Hong Kong (CNN) — Cannon Yu lives in Shantou, Guangdong province.
In the past, her sales job at a packaged-foods company took her to business conferences all over the world. But she hasn’t left China since early 2020 and is taking her sales calls online instead of in person in Thailand, Germany, Morocco and elsewhere.
While those policies keep Chinese people in, they also keep most foreigners out, making it less likely for people like Yu to interact with people from other countries.
And although China still hasn’t announced a plan for removing quarantine and other roadblocks for international travel, Yu can’t wait to get back on the road and travel again.
There’s one exception, though — she has major reservations about visiting the United States.
How the East looks at the West
Scott Moskowitz, geopolitical risk analyst for APAC at the decision intelligence company Morning Consult, says that state-controlled media in China has played up examples of anti-Asian violence in the US in order to make its citizens less interested in going there.
It’s “a strategically curated ecosystem that over-reports and sensationalizes negative foreign news compared to the tight controls on coverage of challenging or disturbing domestic instance,” he says.
And Yu’s beliefs bear that out.
“They look at people discriminately (there),” she says. “Not only for Chinese, but for Black people. It’s very difficult to get fair treatment for all people in the United States.”
She adds that she has spoken to friends who have visited the US, claiming that they were detained and searched by customs agents before being allowed to leave the airport.
According to Morning Consult’s data, 22% of mainland Chinese respondents are “not interested at all” in visiting the US, with an additional 23% saying they are “not that interested.”
Of the survey respondents, 57% say that violent crime is a primary reason they don’t want to go to the US, while 52% cite terrorism, 36% say petty crime and 44% say they are concerned about anti-China bias by locals.
Instead, some Chinese travelers are now looking elsewhere, with destinations in Europe clearly preferred over the US, according to the survey.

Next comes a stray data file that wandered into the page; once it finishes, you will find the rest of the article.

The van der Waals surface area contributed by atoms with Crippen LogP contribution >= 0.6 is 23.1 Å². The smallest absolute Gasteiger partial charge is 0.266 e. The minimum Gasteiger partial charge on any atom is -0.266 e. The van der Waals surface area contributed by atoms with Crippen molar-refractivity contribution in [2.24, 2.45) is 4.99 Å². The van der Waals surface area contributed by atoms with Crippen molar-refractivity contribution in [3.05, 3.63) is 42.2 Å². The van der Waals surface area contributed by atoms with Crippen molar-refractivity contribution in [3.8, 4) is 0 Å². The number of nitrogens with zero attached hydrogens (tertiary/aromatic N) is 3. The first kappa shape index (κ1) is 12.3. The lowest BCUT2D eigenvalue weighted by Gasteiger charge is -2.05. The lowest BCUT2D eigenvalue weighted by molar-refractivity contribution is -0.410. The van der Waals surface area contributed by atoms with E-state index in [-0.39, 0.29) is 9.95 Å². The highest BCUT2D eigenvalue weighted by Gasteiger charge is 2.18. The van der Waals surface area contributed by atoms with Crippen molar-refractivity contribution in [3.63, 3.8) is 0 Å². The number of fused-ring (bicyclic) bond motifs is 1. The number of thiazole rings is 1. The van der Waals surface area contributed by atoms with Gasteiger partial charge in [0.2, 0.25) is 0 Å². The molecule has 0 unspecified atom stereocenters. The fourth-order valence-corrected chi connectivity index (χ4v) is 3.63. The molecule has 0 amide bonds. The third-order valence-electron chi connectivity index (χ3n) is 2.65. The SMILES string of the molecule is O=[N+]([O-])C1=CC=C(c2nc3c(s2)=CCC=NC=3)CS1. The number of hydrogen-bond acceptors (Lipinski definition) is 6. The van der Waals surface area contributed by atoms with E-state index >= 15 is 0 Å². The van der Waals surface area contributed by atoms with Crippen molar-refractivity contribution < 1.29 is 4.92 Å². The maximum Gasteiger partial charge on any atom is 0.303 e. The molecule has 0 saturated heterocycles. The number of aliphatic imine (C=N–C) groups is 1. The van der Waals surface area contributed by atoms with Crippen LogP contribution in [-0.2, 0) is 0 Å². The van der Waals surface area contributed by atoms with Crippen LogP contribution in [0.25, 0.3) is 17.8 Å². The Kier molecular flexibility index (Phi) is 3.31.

The rise of violence
Meng, who is of Taiwanese descent, represents parts of Queens, the diverse New York City borough that is home to many Asian Americans.
These incidents — which range from street harassment to physical violence — get significant coverage outside of the US, including in China.
Current geopolitical tensions aren’t helping. Moskowitz says that the perception that the US is China’s biggest rival has only heightened attention to stories of anti-Asian discrimination or violence in the country, even though similar incidents also take place elsewhere.
“This differential is especially exaggerated in terms of (Chinese state media) reporting on the US as compared to Europe and other places. Some of this is strategic and intentional, curated in order to diminish the appeal and soft power of the country China sees as its great rival, both politically and ideologically,” he tells CNN Travel.
“There are strong perceptions in China that there is a lot of global bias against their country,” Moskowitz adds. “Personal and national identity are very strongly tied in China so there may be concerns that more macro and political grievances and resentments (both real and perceived) with a country will be turned back towards the individual when traveling abroad.”
How to change perceptions
Although changing the way Chinese travelers see the US won’t happen overnight, it’s not impossible.
“The results of this survey specifically suggest that travel companies and destinations should double down on safety-related messaging in marketing campaigns targeting Chinese consumers,” says Lindsey Roeschke, travel and hospitality analyst at Morning Consult, who co-authored the survey with Moskowitz.
She adds: “Travel brands should provide pre-departure information on safety tools and tips. Those who want to take additional action may consider providing access to safety-oriented tour guides or a designated personal safety representative during travelers’ stays.”
Some countries have given specific warnings to their citizens about US travel, specifically as it relates to gun violence.
As for Cannon Yu, she’s still eager to travel anywhere outside of China once it becomes less difficult.
Despite everything, she is still curious about the US and hopes to eventually see it for herself.
In particular, there’s one place on her bucket list — Las Vegas. “I want to gamble,” she says. And then, after a pause, she continues: “I want to make friends.”
Top image: Asian American community leaders place flowers on a memorial for murder victim Christina Yuna Lee after an anti-Asian hate rally in New York City. Photo by Barry Williams/New York Daily News/Tribune News Service via Getty Images.